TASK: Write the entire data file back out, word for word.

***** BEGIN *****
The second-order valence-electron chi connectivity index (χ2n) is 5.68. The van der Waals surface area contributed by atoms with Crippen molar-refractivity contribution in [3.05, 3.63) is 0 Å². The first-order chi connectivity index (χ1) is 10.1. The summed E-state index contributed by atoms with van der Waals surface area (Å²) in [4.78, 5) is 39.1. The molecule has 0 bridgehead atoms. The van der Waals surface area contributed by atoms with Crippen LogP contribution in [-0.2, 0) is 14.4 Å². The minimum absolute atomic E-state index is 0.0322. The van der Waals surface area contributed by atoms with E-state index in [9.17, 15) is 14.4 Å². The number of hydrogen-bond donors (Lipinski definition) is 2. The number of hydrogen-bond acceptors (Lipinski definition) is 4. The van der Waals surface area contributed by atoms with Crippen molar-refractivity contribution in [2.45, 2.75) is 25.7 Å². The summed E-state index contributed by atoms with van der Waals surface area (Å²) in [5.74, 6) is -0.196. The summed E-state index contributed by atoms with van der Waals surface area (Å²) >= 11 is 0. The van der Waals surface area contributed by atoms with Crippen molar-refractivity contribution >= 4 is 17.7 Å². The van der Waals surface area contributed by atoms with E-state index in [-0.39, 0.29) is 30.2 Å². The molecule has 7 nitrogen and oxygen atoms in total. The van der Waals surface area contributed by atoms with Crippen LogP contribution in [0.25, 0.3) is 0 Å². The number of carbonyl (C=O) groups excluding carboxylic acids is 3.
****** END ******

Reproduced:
The second-order valence-electron chi connectivity index (χ2n) is 5.68. The van der Waals surface area contributed by atoms with Crippen molar-refractivity contribution in [3.05, 3.63) is 0 Å². The first-order chi connectivity index (χ1) is 10.1. The summed E-state index contributed by atoms with van der Waals surface area (Å²) in [4.78, 5) is 39.1. The molecule has 0 bridgehead atoms. The van der Waals surface area contributed by atoms with Crippen LogP contribution in [-0.2, 0) is 14.4 Å². The minimum absolute atomic E-state index is 0.0322. The van der Waals surface area contributed by atoms with E-state index in [9.17, 15) is 14.4 Å². The number of hydrogen-bond donors (Lipinski definition) is 2. The number of hydrogen-bond acceptors (Lipinski definition) is 4. The van der Waals surface area contributed by atoms with Crippen molar-refractivity contribution in [2.45, 2.75) is 25.7 Å². The summed E-state index contributed by atoms with van der Waals surface area (Å²) in [5.74, 6) is -0.196. The summed E-state index contributed by atoms with van der Waals surface area (Å²) >= 11 is 0. The van der Waals surface area contributed by atoms with Crippen molar-refractivity contribution >= 4 is 17.7 Å². The van der Waals surface area contributed by atoms with E-state index in [-0.39, 0.29) is 30.2 Å². The molecule has 7 nitrogen and oxygen atoms in total. The van der Waals surface area contributed by atoms with Crippen LogP contribution in [0.25, 0.3) is 0 Å². The number of carbonyl (C=O) groups excluding carboxylic acids is 3.